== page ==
August 12th, 2009

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Poem: "The Activist After Death"

This was the most popular of the $10 poems in the poll, with 6 votes. (I'm intrigued by how some polls have a tremendously clear winner, while others spread out or even tie votes. It might be interesting at some point to test this with a batch of poems: is your anticipated favorite your actual favorite after you've read them all?) This poem came out of the August 4, 2009 Poetry Fishbowl and was inspired by a prompt from minor_architect. Also worth noting is that it's a match for "Life Beyond Life" -- and could be considered a prequel for it, or an opposite.


The Activist After Death


You’ve spent your whole life
taking care of people and causes.
You’ve shepherded siblings and peers
past the potholes of adolescence.
You’ve survived parenting,
and heaved a feather-scattering sigh
over your empty nest.
Through it all, you’ve maintained
your contacts in activism,
penned a long line of protest letters,
attended rallies in the rain.

But then you die and reach the Other Side
and none of it, oh, nothing
compares to the sublime panic
the first time they hand you a planet you can’t hand back
when you get tired of it crying.
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Poem: "A Night's Courage"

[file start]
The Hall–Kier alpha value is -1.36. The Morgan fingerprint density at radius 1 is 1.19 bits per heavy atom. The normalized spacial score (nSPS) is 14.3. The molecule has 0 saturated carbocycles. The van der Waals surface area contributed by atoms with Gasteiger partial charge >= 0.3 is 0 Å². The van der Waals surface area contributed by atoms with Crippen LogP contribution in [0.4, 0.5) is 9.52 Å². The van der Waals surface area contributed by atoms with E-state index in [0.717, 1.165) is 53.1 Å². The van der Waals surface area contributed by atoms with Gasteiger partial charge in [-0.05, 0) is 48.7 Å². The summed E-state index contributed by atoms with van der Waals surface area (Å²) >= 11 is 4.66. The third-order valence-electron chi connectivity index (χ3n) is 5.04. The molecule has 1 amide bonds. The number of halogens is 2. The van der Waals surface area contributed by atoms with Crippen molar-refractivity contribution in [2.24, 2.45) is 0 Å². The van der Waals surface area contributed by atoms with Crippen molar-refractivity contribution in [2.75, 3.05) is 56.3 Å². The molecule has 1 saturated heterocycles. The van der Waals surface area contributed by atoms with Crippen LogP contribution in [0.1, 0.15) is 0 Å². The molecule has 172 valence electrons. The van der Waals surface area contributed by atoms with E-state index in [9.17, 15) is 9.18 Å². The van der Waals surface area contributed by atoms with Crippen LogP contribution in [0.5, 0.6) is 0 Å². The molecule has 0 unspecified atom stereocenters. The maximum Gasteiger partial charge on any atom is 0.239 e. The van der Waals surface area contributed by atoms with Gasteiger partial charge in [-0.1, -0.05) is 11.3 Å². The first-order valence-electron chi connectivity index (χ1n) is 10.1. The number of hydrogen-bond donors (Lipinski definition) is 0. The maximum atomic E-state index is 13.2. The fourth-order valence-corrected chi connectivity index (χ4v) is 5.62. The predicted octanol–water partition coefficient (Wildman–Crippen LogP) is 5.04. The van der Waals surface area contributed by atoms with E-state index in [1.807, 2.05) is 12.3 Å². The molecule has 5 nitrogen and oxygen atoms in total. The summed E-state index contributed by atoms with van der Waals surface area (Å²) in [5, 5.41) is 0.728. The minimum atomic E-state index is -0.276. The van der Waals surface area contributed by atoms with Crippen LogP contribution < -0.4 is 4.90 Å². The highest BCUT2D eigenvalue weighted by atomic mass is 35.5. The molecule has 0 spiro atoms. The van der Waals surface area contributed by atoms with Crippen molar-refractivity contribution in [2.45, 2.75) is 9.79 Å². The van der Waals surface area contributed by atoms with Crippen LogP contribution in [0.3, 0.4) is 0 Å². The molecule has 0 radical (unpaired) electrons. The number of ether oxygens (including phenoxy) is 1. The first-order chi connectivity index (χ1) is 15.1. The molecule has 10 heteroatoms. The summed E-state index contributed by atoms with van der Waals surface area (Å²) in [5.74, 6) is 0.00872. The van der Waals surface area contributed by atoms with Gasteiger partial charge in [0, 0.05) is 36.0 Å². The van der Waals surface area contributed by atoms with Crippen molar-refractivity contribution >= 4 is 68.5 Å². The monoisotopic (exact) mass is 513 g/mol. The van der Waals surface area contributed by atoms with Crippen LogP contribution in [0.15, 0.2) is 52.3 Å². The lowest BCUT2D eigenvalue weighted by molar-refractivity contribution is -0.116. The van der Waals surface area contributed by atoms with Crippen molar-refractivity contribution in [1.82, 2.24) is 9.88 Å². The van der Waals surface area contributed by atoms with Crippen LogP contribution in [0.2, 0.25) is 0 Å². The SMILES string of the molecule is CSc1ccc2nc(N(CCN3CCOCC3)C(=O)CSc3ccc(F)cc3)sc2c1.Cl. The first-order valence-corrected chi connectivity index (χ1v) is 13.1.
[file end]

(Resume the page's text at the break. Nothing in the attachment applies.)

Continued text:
Here is the second-ranking of the $10 poems; it won 4 votes. This poem came out of the August 4, 2009 Poetry Fishbowl. It was inspired by prompts from wyld_dandelyon and newroticgirl.


A Night’s Courage


The first act of courage
often goes unnoticed
but is the most significant –

the time when you turn off the night light
because you have come to believe
that the monsters under the bed are not real.

It is belief, at first, and not knowledge,
a fragile thing in its early hours
as the shadows fill the room

but in time it gains solidity
and you no longer need the night light
because what lights the room is your own mind.
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The "Tweet Wire" Form

Recently minor_architect and I were discussing Twitter poetry. I wound up devising a form specifically for Twitter, and I have nascent ideas for others too. This first example I passed to minor_architect to tweet ... and someone retweeted it, so that was cool. You-all are welcome to share it likewise, as long as you include my byline and a link back here. Other folks are also welcome to experiment with writing poems in this form.


Following
– a Tweet Wire


My friends
lead
me
where
I
would
not
go
on
my own.


* * *
The Tweet Wire form consists of 10 lines, each no longer than 14 characters, to fit Twitter’s 140 character limit for tweets. If the lines are a little under the limit, there will be room to include the title in the same tweet; otherwise it will need to be announced separately. The main focus is the verse.
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End-of-Life Counseling in Health Care Reform